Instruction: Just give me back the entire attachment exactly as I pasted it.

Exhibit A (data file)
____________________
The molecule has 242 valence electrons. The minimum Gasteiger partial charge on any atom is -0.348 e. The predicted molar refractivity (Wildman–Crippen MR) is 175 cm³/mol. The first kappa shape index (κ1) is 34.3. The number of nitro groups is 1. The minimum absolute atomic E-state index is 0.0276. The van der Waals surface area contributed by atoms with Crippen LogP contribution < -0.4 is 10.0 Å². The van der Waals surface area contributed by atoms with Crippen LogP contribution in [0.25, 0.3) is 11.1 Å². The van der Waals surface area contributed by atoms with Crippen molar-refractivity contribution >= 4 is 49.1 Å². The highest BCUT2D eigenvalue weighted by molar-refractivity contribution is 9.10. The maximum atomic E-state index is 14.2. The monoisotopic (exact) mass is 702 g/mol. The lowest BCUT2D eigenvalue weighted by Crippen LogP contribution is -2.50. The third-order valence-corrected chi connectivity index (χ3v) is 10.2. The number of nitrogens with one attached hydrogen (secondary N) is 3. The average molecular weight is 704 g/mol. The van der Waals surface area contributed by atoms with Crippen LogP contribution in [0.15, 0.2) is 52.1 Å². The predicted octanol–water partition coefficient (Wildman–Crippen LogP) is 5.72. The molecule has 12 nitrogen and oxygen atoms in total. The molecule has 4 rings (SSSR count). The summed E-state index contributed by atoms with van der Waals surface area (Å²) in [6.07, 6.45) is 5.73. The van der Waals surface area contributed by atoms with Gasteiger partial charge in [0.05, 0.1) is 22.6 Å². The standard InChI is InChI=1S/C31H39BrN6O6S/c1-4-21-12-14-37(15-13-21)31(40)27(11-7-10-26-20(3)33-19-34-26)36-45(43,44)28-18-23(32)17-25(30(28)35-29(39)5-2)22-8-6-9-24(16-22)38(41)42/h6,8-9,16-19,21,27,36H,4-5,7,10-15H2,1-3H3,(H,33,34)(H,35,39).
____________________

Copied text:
The molecule has 242 valence electrons. The minimum Gasteiger partial charge on any atom is -0.348 e. The predicted molar refractivity (Wildman–Crippen MR) is 175 cm³/mol. The first kappa shape index (κ1) is 34.3. The number of nitro groups is 1. The minimum absolute atomic E-state index is 0.0276. The van der Waals surface area contributed by atoms with Crippen LogP contribution < -0.4 is 10.0 Å². The van der Waals surface area contributed by atoms with Crippen LogP contribution in [0.25, 0.3) is 11.1 Å². The van der Waals surface area contributed by atoms with Crippen molar-refractivity contribution >= 4 is 49.1 Å². The highest BCUT2D eigenvalue weighted by molar-refractivity contribution is 9.10. The maximum atomic E-state index is 14.2. The monoisotopic (exact) mass is 702 g/mol. The lowest BCUT2D eigenvalue weighted by Crippen LogP contribution is -2.50. The third-order valence-corrected chi connectivity index (χ3v) is 10.2. The number of nitrogens with one attached hydrogen (secondary N) is 3. The average molecular weight is 704 g/mol. The van der Waals surface area contributed by atoms with Crippen LogP contribution in [0.15, 0.2) is 52.1 Å². The predicted octanol–water partition coefficient (Wildman–Crippen LogP) is 5.72. The molecule has 12 nitrogen and oxygen atoms in total. The molecule has 4 rings (SSSR count). The summed E-state index contributed by atoms with van der Waals surface area (Å²) in [6.07, 6.45) is 5.73. The van der Waals surface area contributed by atoms with Gasteiger partial charge in [0.05, 0.1) is 22.6 Å². The standard InChI is InChI=1S/C31H39BrN6O6S/c1-4-21-12-14-37(15-13-21)31(40)27(11-7-10-26-20(3)33-19-34-26)36-45(43,44)28-18-23(32)17-25(30(28)35-29(39)5-2)22-8-6-9-24(16-22)38(41)42/h6,8-9,16-19,21,27,36H,4-5,7,10-15H2,1-3H3,(H,33,34)(H,35,39).